lllustration of six women wearing long, loose red dresses

The Handmaid's Tale

by Margaret Atwood

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Chapters 13-18: Questions and Answers

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Study Questions
1. Why doesn’t Gilead give Handmaids “pig balls” to pass the time?

2. Why does Offred increasingly dream of Luke and her child?

3. What does Moira mean to Offred?

4. The TV news is meant to show Gilead’s successes. Why does Offred manage to take comfort from it?

5. Why is Gilead transporting African Americans to “homelands” in remote areas?

6. Why are parts of the house the Commander’s and other parts Serena Joy’s?

7. Why is the Ceremony likely to be unsuccessful?

8. What does the hidden pat of butter mean to Offred?

9. Why does Nick kiss Offred?

10. Why does Offred begin thinking of Luke and wondering about his whereabouts after the events of this evening?

1. Gilead probably denies Handmaids the equivalent of “pig balls” to remind them of their place. But all creatures need stimulation, as the pigs and rats show, to maintain their well- being. Depressed and unfit women are less likely to conceive and go on to bear healthy children than physically fit, happy ones. Mind and body interact, so Gilead’s divorce of the two is not likely to help increase the birth rate.

2. Offred’s dreams of Luke and their child are haunting ones
of them dying or disappearing. They suggest that Offred is sinking into despair and her chances of survival are waning.

3. Moira is all that Offred is not: physically and emotionally strong—going her own way at whatever the cost. She is a role model for Offred. She is also Offred’s closest friend.

4. Although the news shows rebels defeated and Quakers of the new underground railroad under arrest, it does show that both of these things exist, and the fight goes on. The existence of organized resistance to Gilead helps boost Offred’s will to resist.

5. Gilead was created by whites to correct the decline in the white birthrate. It is essentially racist, exiling African Americans and Jews, and probably others who don’t fit their pattern.

6. With its emphasis on the family, it seems odd that husbands and wives have separate territories in their homes. Perhaps it stems from the presence of a Handmaid in the house and the resulting hostility between husband and wife. Or, since Gilead is ruled by men, and organized around state prostitution (i.e., the Handmaid system), perhaps the Commanders have divided their homes in this way to see as little of the Wives as possible.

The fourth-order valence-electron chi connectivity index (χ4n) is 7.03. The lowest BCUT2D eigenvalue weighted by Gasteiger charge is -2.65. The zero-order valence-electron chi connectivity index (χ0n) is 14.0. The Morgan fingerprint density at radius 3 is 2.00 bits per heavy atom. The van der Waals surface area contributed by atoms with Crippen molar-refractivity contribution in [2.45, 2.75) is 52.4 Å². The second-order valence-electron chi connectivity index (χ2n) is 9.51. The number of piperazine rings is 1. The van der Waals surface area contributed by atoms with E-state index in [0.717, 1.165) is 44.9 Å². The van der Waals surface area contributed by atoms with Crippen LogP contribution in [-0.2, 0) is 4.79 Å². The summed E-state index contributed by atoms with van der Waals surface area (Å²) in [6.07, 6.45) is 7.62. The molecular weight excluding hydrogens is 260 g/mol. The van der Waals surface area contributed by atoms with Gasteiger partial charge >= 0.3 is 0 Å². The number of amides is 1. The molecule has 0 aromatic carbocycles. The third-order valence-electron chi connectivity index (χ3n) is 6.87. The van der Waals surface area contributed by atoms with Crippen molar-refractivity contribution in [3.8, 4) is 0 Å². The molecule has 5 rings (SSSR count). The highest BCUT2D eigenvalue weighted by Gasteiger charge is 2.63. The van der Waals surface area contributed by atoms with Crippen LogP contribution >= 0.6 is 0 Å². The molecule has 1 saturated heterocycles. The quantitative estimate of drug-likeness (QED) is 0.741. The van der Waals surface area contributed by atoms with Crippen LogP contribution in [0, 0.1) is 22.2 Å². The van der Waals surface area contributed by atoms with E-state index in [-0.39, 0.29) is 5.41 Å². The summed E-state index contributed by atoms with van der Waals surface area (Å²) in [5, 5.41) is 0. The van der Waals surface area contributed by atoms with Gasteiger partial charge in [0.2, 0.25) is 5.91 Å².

7. The Handmaids are demoralized, and the only exercise they ever get is an occasional walk to the store. The Commanders are in their 50s and 60s, maybe older, with a declining libido. The Ceremony happens only once a month. The circumstances for the Ceremony are anything but relaxed. All of these facts together virtually ensure failure, if the aim is a high birthrate.

8. The butter, Offred’s substitute for face cream, gives her a tiny sense of normalcy, a reminder of when she had nice shampoos and hair conditioners, body lotions, and face creams to pamper her body and make her feel attractive. Even butter is better than nothing. This act of applying the butter—what Offred calls a private ceremony—also helps to support her hope that she will some day escape from her circumstances and will be touched again, in love or desire.

9. Guardians, as shown earlier, can scarcely even look at Handmaids, and cannot talk to them except on official business. Touching them is forbidden. So Nick, if he is not an agent provocateur, is either desperate for a woman or a kind of male Moira, prepared to risk his life rather than knuckle under to the Gilead system.

10. It is likely Offred’s thoughts turn to Luke because of her brief entanglement with Nick. Since she doesn’t know if Luke is dead or alive, she seems to feel guilty over her possible infidelity. Her sexual involvement with the Commander during the Ceremony probably does not evoke feelings of guilt since that was not consensual sex.

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